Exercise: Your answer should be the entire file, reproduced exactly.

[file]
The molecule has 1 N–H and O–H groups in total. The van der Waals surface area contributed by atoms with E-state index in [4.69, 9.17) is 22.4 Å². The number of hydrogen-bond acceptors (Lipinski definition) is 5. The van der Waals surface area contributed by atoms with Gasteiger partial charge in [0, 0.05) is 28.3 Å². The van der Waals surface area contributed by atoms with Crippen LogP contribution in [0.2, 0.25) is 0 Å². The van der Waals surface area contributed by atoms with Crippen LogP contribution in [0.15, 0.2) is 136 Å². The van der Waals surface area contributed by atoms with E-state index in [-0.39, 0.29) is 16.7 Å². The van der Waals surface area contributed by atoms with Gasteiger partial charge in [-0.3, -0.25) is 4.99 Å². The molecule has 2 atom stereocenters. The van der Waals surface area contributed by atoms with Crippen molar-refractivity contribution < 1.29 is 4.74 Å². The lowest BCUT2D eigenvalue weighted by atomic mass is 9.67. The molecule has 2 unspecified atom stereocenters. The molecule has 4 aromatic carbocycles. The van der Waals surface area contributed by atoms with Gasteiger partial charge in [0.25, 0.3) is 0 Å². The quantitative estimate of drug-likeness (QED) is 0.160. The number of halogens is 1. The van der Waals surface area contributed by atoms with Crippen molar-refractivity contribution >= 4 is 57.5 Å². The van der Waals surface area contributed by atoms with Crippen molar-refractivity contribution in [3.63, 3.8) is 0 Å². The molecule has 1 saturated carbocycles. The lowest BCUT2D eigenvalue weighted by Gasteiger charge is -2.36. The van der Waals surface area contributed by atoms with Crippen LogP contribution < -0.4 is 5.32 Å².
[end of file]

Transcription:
The molecule has 1 N–H and O–H groups in total. The van der Waals surface area contributed by atoms with E-state index in [4.69, 9.17) is 22.4 Å². The number of hydrogen-bond acceptors (Lipinski definition) is 5. The van der Waals surface area contributed by atoms with Gasteiger partial charge in [0, 0.05) is 28.3 Å². The van der Waals surface area contributed by atoms with Crippen LogP contribution in [0.2, 0.25) is 0 Å². The van der Waals surface area contributed by atoms with Crippen LogP contribution in [0.15, 0.2) is 136 Å². The van der Waals surface area contributed by atoms with E-state index in [-0.39, 0.29) is 16.7 Å². The van der Waals surface area contributed by atoms with Gasteiger partial charge in [-0.3, -0.25) is 4.99 Å². The molecule has 2 atom stereocenters. The van der Waals surface area contributed by atoms with Crippen molar-refractivity contribution < 1.29 is 4.74 Å². The lowest BCUT2D eigenvalue weighted by atomic mass is 9.67. The molecule has 2 unspecified atom stereocenters. The molecule has 4 aromatic carbocycles. The van der Waals surface area contributed by atoms with Gasteiger partial charge in [0.25, 0.3) is 0 Å². The quantitative estimate of drug-likeness (QED) is 0.160. The number of halogens is 1. The van der Waals surface area contributed by atoms with Crippen molar-refractivity contribution >= 4 is 57.5 Å². The van der Waals surface area contributed by atoms with Crippen molar-refractivity contribution in [3.63, 3.8) is 0 Å². The molecule has 1 saturated carbocycles. The lowest BCUT2D eigenvalue weighted by Gasteiger charge is -2.36. The van der Waals surface area contributed by atoms with Crippen LogP contribution < -0.4 is 5.32 Å².